A tenancy agreement is a contract between a landlord and a tenant, which outlines the conditions of a particular tenancy. Both the landlord and tenant must sign the tenancy agreement and the landlord must ensure that the tenant receives a copy before the tenancy commences. Among other things, the agreement must specify the names of the parties, the amount of the tenancy bond, a list of chattels, the date the tenancy will start and end (if it has a fixed term) and a street address for the landlord. Under the Residential Tenancies Act, all tenets entered into must have a written tenancy agreement. The Residential Tenancies Amendment Act of 2010 extended the Act's coverage to include boarding house tenancies.
There are three different types of tenancy.
A fixed-term tenancy runs for a period of time set out in the tenancy agreement. Neither the tenant nor the landlord may end the tenancy before the term is up. A periodic tenancy continues until either the landlord or tenant brings it to an end by giving notice. There's a correct way to do this. Periodic tenancies are probably the most common form of tenancy. A service tenancy occurs where an employer provides accommodation for an employee.
The Tenancy bond
A Tenancy Bond is an amount paid by the tenant and held by the Department of Building and Housing. This amount can be up to the equivalent of four weeks' rent. The Landlord must give the tenant a receipt for any bond money paid, and then send the bond money to the Department of Building and Housing, along with the Bond lodgement form, within 23 working days of receiving it. This money is one of the protections that landlords are entitled to under the law. If things go wrong during the tenancy the landlord can ask to keep some or all of this money to cover costs. (If a claim is greater than the bond, a tenant may be ordered to pay the extra as well.) In the case of a boarding house tenancy, a boarding house landlord is not required to lodge the bond with the Department of Building and Housing if the bond is the equivalent to one weeks' rent or less. When the Department of Building and Housing receives a bond, they will send the landlord and the tenant an acknowledgment letter and a Bond refund form. The Department of Building and Housing holds the bond money until the tenancy ends, either either the tenant or landlord may apply for it to be refunded.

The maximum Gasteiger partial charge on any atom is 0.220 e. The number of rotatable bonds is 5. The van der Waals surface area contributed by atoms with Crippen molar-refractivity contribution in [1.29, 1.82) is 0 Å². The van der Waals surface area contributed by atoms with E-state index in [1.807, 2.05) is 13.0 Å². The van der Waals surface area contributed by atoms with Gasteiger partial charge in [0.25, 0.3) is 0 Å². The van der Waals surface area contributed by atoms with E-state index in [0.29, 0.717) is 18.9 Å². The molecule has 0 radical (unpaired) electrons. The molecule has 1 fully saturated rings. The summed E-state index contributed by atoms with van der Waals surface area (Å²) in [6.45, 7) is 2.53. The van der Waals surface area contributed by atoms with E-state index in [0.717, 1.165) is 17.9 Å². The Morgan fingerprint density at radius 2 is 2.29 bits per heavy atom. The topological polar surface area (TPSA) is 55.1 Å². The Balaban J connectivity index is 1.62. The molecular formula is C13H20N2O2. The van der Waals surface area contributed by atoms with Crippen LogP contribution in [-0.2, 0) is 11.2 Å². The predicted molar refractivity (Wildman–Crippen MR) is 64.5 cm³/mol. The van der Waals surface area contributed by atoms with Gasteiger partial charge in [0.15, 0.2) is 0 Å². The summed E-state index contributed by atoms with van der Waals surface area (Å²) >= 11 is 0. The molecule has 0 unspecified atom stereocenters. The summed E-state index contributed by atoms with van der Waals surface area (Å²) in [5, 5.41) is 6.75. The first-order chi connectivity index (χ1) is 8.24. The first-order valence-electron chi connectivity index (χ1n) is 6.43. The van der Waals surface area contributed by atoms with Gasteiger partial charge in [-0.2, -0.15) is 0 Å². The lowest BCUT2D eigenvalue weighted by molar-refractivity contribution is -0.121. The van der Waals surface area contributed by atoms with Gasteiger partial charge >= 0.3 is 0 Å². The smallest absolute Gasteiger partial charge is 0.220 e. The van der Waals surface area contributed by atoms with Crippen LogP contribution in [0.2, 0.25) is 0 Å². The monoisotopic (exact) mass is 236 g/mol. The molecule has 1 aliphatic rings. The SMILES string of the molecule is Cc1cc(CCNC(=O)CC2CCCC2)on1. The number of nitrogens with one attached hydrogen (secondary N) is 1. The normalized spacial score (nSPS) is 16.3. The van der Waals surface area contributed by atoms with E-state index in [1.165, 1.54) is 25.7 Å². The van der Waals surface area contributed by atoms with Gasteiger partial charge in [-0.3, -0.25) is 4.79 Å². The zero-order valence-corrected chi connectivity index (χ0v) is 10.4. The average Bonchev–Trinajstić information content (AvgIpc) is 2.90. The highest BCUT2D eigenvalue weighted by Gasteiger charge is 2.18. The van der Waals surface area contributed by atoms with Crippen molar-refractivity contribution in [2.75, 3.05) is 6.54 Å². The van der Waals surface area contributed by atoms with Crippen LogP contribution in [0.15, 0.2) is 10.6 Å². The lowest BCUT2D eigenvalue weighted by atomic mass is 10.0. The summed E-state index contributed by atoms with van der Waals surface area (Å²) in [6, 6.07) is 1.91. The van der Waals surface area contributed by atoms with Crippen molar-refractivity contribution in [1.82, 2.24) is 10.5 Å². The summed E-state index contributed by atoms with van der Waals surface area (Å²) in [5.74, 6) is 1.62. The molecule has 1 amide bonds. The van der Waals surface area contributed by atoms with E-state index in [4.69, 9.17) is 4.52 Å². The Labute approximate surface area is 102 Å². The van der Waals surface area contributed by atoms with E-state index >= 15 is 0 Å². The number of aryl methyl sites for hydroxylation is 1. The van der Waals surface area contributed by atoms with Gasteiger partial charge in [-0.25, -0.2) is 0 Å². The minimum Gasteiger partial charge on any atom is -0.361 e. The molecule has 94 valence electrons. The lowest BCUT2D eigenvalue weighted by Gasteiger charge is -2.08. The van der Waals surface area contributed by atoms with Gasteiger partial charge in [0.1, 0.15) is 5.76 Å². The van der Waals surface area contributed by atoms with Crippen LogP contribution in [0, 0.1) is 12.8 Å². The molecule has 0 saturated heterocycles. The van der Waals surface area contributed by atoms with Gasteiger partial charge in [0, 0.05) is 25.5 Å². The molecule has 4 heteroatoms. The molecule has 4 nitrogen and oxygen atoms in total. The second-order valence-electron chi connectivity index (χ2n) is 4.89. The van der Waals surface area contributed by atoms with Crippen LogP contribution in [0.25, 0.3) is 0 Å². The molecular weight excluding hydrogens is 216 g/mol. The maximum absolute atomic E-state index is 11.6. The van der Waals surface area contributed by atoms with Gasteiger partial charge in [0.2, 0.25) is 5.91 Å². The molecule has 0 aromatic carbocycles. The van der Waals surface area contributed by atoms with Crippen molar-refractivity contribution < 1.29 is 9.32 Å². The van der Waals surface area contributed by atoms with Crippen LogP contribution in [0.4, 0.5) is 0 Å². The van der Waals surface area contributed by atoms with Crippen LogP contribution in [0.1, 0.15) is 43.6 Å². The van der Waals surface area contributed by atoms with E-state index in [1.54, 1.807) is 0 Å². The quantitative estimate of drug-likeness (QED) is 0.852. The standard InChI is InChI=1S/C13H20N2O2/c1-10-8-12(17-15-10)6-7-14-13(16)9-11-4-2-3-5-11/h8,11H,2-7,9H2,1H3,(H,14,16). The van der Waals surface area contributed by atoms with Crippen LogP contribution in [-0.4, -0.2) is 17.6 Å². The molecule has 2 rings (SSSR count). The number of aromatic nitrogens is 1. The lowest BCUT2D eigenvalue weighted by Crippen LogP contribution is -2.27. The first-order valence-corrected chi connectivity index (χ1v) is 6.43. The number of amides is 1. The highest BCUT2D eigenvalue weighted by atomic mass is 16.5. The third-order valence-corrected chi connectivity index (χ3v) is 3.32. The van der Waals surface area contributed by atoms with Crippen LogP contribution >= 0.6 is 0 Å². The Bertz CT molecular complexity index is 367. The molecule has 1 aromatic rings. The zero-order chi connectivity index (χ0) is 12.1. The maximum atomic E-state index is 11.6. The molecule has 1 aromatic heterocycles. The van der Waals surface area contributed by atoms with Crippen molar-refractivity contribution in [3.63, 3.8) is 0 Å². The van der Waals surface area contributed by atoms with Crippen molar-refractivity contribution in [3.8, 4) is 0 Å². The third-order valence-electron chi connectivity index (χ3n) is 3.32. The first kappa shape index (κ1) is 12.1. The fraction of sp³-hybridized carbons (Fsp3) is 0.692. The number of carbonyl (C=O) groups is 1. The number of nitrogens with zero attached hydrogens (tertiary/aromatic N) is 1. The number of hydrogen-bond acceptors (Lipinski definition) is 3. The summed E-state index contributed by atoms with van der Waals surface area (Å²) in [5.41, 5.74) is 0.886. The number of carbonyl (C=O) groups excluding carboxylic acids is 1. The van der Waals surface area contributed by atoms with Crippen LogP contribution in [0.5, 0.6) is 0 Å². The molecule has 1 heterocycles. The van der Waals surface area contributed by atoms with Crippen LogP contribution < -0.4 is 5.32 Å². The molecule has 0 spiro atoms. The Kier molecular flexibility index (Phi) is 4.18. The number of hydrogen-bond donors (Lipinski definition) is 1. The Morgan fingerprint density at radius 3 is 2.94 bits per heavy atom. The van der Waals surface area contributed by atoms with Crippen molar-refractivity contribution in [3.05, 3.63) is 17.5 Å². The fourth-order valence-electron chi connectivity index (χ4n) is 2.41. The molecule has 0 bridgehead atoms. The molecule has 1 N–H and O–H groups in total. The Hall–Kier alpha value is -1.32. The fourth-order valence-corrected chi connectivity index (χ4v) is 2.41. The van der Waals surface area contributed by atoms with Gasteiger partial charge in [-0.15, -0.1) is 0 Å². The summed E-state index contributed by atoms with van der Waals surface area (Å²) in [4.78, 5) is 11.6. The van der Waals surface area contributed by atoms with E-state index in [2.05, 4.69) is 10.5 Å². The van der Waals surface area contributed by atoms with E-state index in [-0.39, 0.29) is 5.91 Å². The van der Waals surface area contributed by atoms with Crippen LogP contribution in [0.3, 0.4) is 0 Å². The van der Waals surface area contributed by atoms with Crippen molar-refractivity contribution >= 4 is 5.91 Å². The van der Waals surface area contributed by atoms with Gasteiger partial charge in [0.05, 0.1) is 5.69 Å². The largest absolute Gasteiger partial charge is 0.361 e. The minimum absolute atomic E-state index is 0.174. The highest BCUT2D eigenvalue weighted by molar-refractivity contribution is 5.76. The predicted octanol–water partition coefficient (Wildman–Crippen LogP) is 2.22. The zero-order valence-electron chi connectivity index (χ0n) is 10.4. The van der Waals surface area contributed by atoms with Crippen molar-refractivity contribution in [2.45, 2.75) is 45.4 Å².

Tenancy bond refunds
It is important to inform the Department of Building of any changes to the original parties who signed the bond lodgement form. When the department receives a refund request, the signatures are checked against those on the original bond lodgement form. It is important to update the signatures if there is a change to either the landlord or tenant. Without this update, bond refunds could have been delayed. If there is a change in tenants (with the original tenant being replaced by someone else) a change of tenant form needs to be completed. If there is a change in Landlord, the same applies.
Ideally both the tenant and landlord should go through the house or flat, using the property inspection report again, and check that nothing is damaged or broken. (The tenant is not responsible for normal wear and tear to the house or flat or any possessions let with it, but it is responsible for any intentional or careless damage). Some or all of the bond can be claimed for anything left undone by the tenant in relation to the tenancy, such as unpaid rent, damage to the property, items missing, cleaning or gardening.
When the inspection is done and everything is found to be in order, the bond refund form must be completed and signed by both tenant and landlord, and sent to the Department of Building and Housing. Refunds are made by direct credit, and bank account numbers must be supplied on the bond refund form. Bond refunds usually take up to 3 working days to process. A Tenancy bond can also be transferred to a new tenancy.
If the tenant and the landlord can not agree on the amount or costs that should be deducted from the bond, then either the tenant or the landlord (or both) can make application to the Tenancy Tribunal. The application will be given to a mediator, who will contact the parties involved and arrange a mediation, which may be by phone or in person. Both landlord and tenant will be able to discuss the claim being made on the bond and, with the mediator's help, be able to reach an agreement. The mediator can then issue an order regarding the payment of the bond. If no settlement is reached in mediation, the application will be set down for a hearing in the Tenancy Tribunal.